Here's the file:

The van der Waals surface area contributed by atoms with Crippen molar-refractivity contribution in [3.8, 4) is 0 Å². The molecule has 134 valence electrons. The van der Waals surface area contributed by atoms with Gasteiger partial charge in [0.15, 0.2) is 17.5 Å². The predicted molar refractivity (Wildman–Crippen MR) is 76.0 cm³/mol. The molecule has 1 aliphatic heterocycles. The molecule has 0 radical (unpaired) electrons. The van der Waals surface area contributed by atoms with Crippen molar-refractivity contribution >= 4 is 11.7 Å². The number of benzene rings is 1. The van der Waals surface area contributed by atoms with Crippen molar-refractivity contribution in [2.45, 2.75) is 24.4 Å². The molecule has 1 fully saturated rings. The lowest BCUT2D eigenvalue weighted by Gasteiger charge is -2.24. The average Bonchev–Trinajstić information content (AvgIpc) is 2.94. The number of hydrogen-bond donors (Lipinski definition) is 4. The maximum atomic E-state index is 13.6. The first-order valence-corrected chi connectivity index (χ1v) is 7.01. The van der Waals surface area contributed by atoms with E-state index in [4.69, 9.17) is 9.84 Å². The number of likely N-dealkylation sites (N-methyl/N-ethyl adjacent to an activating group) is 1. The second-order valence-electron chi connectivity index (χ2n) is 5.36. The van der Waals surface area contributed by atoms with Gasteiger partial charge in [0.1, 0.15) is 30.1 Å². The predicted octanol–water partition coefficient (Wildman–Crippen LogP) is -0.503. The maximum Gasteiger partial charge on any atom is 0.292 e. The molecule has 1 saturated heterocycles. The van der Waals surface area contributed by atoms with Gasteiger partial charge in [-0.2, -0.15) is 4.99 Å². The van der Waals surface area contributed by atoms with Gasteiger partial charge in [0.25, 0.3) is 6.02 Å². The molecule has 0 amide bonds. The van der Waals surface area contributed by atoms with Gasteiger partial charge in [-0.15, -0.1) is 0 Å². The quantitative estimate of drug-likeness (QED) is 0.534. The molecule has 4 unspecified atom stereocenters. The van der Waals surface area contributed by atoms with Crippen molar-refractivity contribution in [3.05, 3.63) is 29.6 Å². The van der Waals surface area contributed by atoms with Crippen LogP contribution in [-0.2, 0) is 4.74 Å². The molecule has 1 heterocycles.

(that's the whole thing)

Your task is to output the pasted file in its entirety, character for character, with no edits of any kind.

The van der Waals surface area contributed by atoms with Crippen molar-refractivity contribution in [3.8, 4) is 0 Å². The molecule has 134 valence electrons. The van der Waals surface area contributed by atoms with Gasteiger partial charge in [0.15, 0.2) is 17.5 Å². The predicted molar refractivity (Wildman–Crippen MR) is 76.0 cm³/mol. The molecule has 1 aliphatic heterocycles. The molecule has 0 radical (unpaired) electrons. The van der Waals surface area contributed by atoms with Crippen molar-refractivity contribution >= 4 is 11.7 Å². The number of benzene rings is 1. The van der Waals surface area contributed by atoms with Crippen molar-refractivity contribution in [2.45, 2.75) is 24.4 Å². The molecule has 1 fully saturated rings. The lowest BCUT2D eigenvalue weighted by Gasteiger charge is -2.24. The average Bonchev–Trinajstić information content (AvgIpc) is 2.94. The number of hydrogen-bond donors (Lipinski definition) is 4. The maximum atomic E-state index is 13.6. The first-order valence-corrected chi connectivity index (χ1v) is 7.01. The van der Waals surface area contributed by atoms with E-state index in [4.69, 9.17) is 9.84 Å². The number of likely N-dealkylation sites (N-methyl/N-ethyl adjacent to an activating group) is 1. The second-order valence-electron chi connectivity index (χ2n) is 5.36. The van der Waals surface area contributed by atoms with Gasteiger partial charge in [0.1, 0.15) is 30.1 Å². The predicted octanol–water partition coefficient (Wildman–Crippen LogP) is -0.503. The maximum Gasteiger partial charge on any atom is 0.292 e. The molecule has 1 saturated heterocycles. The van der Waals surface area contributed by atoms with Gasteiger partial charge in [-0.2, -0.15) is 4.99 Å². The van der Waals surface area contributed by atoms with Gasteiger partial charge in [0.25, 0.3) is 6.02 Å². The molecule has 0 amide bonds. The van der Waals surface area contributed by atoms with Gasteiger partial charge in [-0.15, -0.1) is 0 Å². The quantitative estimate of drug-likeness (QED) is 0.534. The molecule has 4 unspecified atom stereocenters. The van der Waals surface area contributed by atoms with Crippen molar-refractivity contribution in [3.05, 3.63) is 29.6 Å². The van der Waals surface area contributed by atoms with Crippen LogP contribution in [-0.2, 0) is 4.74 Å². The molecule has 1 heterocycles.